[RPG] How to use Passive Perception to have some characters notice parts of the environment


I'm new to DM'ing and have an issue I'm not sure how to deal with. The situation is this: It's pitch black outside and the PC is walking, with a lantern in hand, toward a building. A bird is perched atop the building, watching the PC. The bird is not attempting to hide in any way, but it's also not moving/squawking/drawing attention to itself.

I'm trying to figure out if the PC perceives the bird. If I blatantly ask the PC to roll a perception check, he'll realize there's something worth perceiving and just sit out there rolling until he sees the bird.

The question is, how do I roll against the PC's passive perception? This might seem exceptionally basic for experienced GMs, but I really don't know the mechanics of it. The PC has a passive perception of 17. Do I just roll a d20 against that with no bonuses? That seems too simple. The bird has no stats.

Any advice is appreciated. Thanks.

Best Answer

In and of itself, a bird on a roof is not something out of the ordinary, and not something that would (or should) alarm a character.

I assume from the fact that you are asking the question, that by noticing the bird, and divining its purpose, the character can gain some advantage in the near future.

So to me, this isn't even a perception question, but an insight one - I would let the bird be seen, almost automatically, but only address its significance if the PC passes a passive (or active) insight check.

I would ask the player if they are keeping an eye out for trouble or anything else in particular. If they claim to be, ask for details of what they are looking for, and then give answers appropriate to the questions that are asked.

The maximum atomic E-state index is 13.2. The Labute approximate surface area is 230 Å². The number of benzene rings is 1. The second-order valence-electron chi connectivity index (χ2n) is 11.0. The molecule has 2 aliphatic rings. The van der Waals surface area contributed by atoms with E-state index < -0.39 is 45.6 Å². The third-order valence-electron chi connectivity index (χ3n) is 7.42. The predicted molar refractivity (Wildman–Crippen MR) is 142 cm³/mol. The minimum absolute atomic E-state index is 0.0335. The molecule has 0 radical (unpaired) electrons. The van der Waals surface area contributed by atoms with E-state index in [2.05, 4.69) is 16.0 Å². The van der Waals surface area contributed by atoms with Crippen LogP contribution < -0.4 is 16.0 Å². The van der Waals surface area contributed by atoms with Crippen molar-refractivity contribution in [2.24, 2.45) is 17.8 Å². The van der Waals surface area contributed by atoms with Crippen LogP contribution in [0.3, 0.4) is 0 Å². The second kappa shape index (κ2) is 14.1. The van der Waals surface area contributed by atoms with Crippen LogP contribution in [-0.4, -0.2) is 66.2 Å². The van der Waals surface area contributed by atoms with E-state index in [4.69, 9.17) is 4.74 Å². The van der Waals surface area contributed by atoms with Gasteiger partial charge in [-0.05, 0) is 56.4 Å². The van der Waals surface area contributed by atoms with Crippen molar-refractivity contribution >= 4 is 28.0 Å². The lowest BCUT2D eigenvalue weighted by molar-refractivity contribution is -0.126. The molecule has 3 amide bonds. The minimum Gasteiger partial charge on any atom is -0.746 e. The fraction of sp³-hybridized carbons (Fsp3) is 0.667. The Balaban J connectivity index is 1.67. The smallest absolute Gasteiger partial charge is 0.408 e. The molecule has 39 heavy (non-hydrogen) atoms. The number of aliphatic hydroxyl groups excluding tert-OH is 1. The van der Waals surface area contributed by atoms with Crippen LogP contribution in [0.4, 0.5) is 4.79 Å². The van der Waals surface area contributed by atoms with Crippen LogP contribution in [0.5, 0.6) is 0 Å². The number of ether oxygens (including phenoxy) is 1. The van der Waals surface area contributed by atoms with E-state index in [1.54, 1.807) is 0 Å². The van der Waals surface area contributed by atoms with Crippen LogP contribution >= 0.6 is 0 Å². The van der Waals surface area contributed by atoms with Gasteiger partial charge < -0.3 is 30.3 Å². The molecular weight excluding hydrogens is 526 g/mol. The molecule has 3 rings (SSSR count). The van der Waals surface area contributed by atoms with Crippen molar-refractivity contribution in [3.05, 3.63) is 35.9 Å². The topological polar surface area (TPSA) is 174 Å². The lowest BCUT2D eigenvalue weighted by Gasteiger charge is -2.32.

DM: You proceed down the path towards the building. The light of your lantern illuminates the way ahead, but darkness pervades on either side of you. Do you make right for the building, or do you want to play it safe a study your surroundings?

PC: Play it safe of course. What do I see?

DM: Well, there are some trees on your right. You hear the rustle of what might be wings of a small bird pass overhead. Are you looking for anything in particular?

PC: Well, am I sure the noise is just a bird and not something bigger? Do I see or hear anything threatening?

DM: You're not totally sure about the sound, but you don't see or hear anything threatening.


If your players are going to feel betrayed when the significance of the bird is sprung on them, have them hear a bird call as well as the bird above, and then if they ask about birds, let them see the one on the roof, and maybe another in a tree.

If your players don't go for the idea of player skill (embodied here by the need for the players to divine that birds are significant), then a similar scene can be played out, bringing passive insight (or perception) into play by giving out details if their passive score beats a medium or high difficulty for their level.

Picture a suspenseful scene in a film - as the viewer you would expect to be aware of the birds before they are meaningful, but you would either not expect to know the role they have to play, or not expect to know which bird it is you need to focus on unless you have already learned the significance of birds.

As for what to compare the PC's active or passive perception or insight against, the Rules Compendium p126 has the difficulty class by level chart.

I would suggest that this is medium or hard to detect (as significant) for a low level character - so I would pick hard for level 5, which is a target number of 22.